The supply side is improved by high paced recycling as the industry awaits stronger front-haul demand growth.
As BIMCO foresaw in the latest Shipping Market Overview & Outlook – an upward adjustment of freight rates as per announcements became essentially successful. The rate on the Shanghai – Europe (Base port) went up from USD 999 per TEU to USD 1,366 per TEU. As demand remains weak in presence of economically troubled Europe the rollercoaster-freight-rate-ride has now repeated itself multiple times in the past 14 months. Most likely this will continue until the fundamental demand situation begins to improve.
While the volatility is high in the spot-focused Shanghai-originating SCFI, the index that takes into consideration ten major ports in China as well as long-term contractual rates (CCFI) is relatively more stable as well as more appropriate to capture the larger picture of container ship earnings. As can be seen the level on the China-Europe trades has dropped a bit from the highs of 2012, but still in safe distance of costly freight rate level in 2011. CCFI averaged at 1,167 in 2011, but rebounded to 1,523 in 2012. Average index value year-to-date on CCFI is 1,476.
Turning the focus onto the less beaten paths of container shipping trading lanes, (e.g. Non-Main lane East-West, North-South Atlantic trades and intra-Asia), this is where demand growth is most interesting at the moment and where the smaller (2,000-3,000 TEU) and mid-size vessels (3,000-5,100 TEU) appears on the radar screen. These vessels are predominantly deployed on these trades that currently hold higher growth rates as compared to the low growth rate level on the main trades: FE-Europe and Transpacific. So why is it that the charter rates for these vessel types do not relish the positive development that the larger vessels on low growth trades have done since the turn of the year 2012/2013?
Two reasons behind this seems equally likely; Carriers are spoiled for choice due to excessively amounts of non-operating owner tonnage in these segments; Cascading is steadily pushing larger vessel sizes into these trades and make the current workhorses fight for employments as their cost base per transported unit is found comparably too high.
To complete the picture for the smaller and mid-size vessels it is appropriate to notice that fleet-to-orderbook ratios in these segments are minor. This is a clear signal that the brightest future is not to be found here. Surely there will always be a demand for these vessels but to another and definitely lesser scope than today.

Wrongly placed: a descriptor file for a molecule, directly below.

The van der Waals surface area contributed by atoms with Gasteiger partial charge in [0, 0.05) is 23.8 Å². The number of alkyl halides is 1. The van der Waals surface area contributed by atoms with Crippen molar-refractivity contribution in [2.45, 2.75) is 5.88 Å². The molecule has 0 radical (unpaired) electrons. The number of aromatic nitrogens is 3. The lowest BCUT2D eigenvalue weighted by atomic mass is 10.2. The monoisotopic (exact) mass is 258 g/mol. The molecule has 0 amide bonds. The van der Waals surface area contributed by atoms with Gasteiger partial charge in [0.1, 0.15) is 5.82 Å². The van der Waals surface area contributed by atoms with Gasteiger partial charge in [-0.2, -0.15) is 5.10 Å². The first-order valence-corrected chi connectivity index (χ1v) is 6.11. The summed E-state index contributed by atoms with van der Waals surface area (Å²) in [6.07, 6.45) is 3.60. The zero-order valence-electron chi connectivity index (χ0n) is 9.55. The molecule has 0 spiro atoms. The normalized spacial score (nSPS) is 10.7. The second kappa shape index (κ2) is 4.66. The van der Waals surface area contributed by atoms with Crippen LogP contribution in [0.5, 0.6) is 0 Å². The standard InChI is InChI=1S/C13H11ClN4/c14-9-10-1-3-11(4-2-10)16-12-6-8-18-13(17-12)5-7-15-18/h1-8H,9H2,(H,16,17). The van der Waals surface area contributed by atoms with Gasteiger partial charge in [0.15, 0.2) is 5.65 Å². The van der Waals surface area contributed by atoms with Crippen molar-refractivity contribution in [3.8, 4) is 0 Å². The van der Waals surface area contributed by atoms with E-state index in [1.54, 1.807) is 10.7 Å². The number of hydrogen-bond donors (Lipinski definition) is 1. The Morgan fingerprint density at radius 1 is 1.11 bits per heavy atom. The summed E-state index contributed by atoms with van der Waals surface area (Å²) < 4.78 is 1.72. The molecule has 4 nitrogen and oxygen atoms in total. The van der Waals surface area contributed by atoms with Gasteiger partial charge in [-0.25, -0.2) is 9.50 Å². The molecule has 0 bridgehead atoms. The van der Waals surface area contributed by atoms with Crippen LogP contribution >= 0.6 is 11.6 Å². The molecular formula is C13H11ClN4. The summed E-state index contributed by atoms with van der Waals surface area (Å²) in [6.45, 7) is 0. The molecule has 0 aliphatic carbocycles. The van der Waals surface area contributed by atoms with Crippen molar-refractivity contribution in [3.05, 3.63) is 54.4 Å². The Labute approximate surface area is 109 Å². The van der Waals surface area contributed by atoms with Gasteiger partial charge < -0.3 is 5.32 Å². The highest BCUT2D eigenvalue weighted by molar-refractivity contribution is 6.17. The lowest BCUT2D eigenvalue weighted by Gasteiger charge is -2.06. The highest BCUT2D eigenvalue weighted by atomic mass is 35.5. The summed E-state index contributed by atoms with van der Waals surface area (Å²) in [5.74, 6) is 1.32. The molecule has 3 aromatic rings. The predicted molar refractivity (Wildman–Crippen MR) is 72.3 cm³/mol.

Containership demolition is flying at high pace, at an annualized rate of 450,000 TEU during the first 11 weeks of 2013. If this holds up we are happy to revise the BIMCO demolition forecast, but we hesitate to do so yet, as we still see some risk that the hectic pace may dose off. Despite that, having 93,000 TEU (43 vessels) removed from the fleet so far in 2013, puts the fleet growth at just 0.8% for the year to date.
One of the latest demolition deals that are done included the largest boxship ever to be broken up. The 4,824 TEU “HLL Baltic”, built 1995 earned USD 425 per ldt, sold “as is” Singapore to be demolished in India. This event is very welcome to level off the capacity surplus of the fleet as such, but also as it is only the 6th vessel above 4,000 TEU to be sold for demolition. Since new deliveries are skewed towards the larger ship sizes the demolition of additional larger vessels are welcome.
As opposed to the demolition pace, the delivery pace is progressing in line with BIMCO projections and thus still set for little less than 1.5 million TEU equal to a fleet growth of 7.4%. Sensitive to the delivery pace, the fleet growth is estimated to be “as low as” 6.2% for 2013 as a whole should the high flying demolition pace continue.
The order book for containerships remain unchanged at 3.44 million TEU as delivery of the “smaller” sized (40 vessels of 5,874 TEU on average) vessels have been countered by new orders for larger tonnage (25 vessels of 9,578 TEU on average), largely for delivery in 2014 and 2015.
By mid-April we are meeting the announced implementation-date for a new round of freight rate changes one of the artery trading lanes for container shipping. A repeat of the mid-March success will be likely if the effect-given conditions are in place. Running up to that, focus will thus be on demand growth (or lack of it), cancelled sailings, the extent of laid-up tonnage as well as the number of individual carriers who actually are able to implement the announced intent to charge a higher freight rate.
On the supply side, slow steaming remains essential as a part of the present market balance. Slow steaming is closely linked not only to the poor demand side but also to the super-high bunker prices. Should bunker prices come down significantly in future the extent of applied slow steaming on the trading networks may be reduced by this.
A longer term trend that has developed since the outbreak of the global financial and economic crisis back in 2008 is the fact that more and more loaded boxes are sailed on the back-haul leg. This has meant that the front-haul/back-haul ratio has come down from 2.60 in 2008 to 2.07 in 2012. This results in more balanced trades with higher earnings possibilities on the total round voyage. This should improve profitability in the industry. But higher volume on the back-haul leg has no effect on the over-capacity situation as it sucks up no extra tonnage, only higher volumes on the front-haul leg can do that.
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